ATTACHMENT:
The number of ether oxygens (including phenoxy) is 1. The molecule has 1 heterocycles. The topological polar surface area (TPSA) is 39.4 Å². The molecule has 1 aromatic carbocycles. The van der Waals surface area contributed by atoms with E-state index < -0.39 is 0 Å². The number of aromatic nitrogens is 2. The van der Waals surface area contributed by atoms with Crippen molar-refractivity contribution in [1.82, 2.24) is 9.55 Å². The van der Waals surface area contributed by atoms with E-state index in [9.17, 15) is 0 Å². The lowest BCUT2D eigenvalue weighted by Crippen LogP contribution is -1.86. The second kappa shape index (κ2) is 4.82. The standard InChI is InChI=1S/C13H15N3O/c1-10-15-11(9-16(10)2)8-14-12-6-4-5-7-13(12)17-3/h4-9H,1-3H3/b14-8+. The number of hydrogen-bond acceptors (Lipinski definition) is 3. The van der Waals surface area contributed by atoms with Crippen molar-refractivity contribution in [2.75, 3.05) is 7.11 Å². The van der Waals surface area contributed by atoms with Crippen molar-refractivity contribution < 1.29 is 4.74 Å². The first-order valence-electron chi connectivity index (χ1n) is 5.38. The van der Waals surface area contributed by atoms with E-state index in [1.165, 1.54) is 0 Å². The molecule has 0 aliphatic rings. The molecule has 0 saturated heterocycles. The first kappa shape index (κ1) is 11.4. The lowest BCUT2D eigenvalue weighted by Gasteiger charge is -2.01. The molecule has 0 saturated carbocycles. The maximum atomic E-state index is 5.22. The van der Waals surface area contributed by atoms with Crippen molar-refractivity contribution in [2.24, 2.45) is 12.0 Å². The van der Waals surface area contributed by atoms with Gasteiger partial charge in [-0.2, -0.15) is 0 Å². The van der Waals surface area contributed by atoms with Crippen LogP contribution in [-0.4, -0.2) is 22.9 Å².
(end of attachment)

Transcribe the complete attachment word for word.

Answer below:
The number of ether oxygens (including phenoxy) is 1. The molecule has 1 heterocycles. The topological polar surface area (TPSA) is 39.4 Å². The molecule has 1 aromatic carbocycles. The van der Waals surface area contributed by atoms with E-state index < -0.39 is 0 Å². The number of aromatic nitrogens is 2. The van der Waals surface area contributed by atoms with Crippen molar-refractivity contribution in [1.82, 2.24) is 9.55 Å². The van der Waals surface area contributed by atoms with E-state index in [9.17, 15) is 0 Å². The lowest BCUT2D eigenvalue weighted by Crippen LogP contribution is -1.86. The second kappa shape index (κ2) is 4.82. The standard InChI is InChI=1S/C13H15N3O/c1-10-15-11(9-16(10)2)8-14-12-6-4-5-7-13(12)17-3/h4-9H,1-3H3/b14-8+. The number of hydrogen-bond acceptors (Lipinski definition) is 3. The van der Waals surface area contributed by atoms with Crippen molar-refractivity contribution in [2.75, 3.05) is 7.11 Å². The van der Waals surface area contributed by atoms with Crippen molar-refractivity contribution < 1.29 is 4.74 Å². The first-order valence-electron chi connectivity index (χ1n) is 5.38. The van der Waals surface area contributed by atoms with E-state index in [1.165, 1.54) is 0 Å². The molecule has 0 aliphatic rings. The molecule has 0 saturated heterocycles. The first kappa shape index (κ1) is 11.4. The lowest BCUT2D eigenvalue weighted by Gasteiger charge is -2.01. The molecule has 0 saturated carbocycles. The maximum atomic E-state index is 5.22. The van der Waals surface area contributed by atoms with Crippen molar-refractivity contribution in [2.24, 2.45) is 12.0 Å². The van der Waals surface area contributed by atoms with Gasteiger partial charge in [-0.2, -0.15) is 0 Å². The van der Waals surface area contributed by atoms with Crippen LogP contribution in [-0.4, -0.2) is 22.9 Å².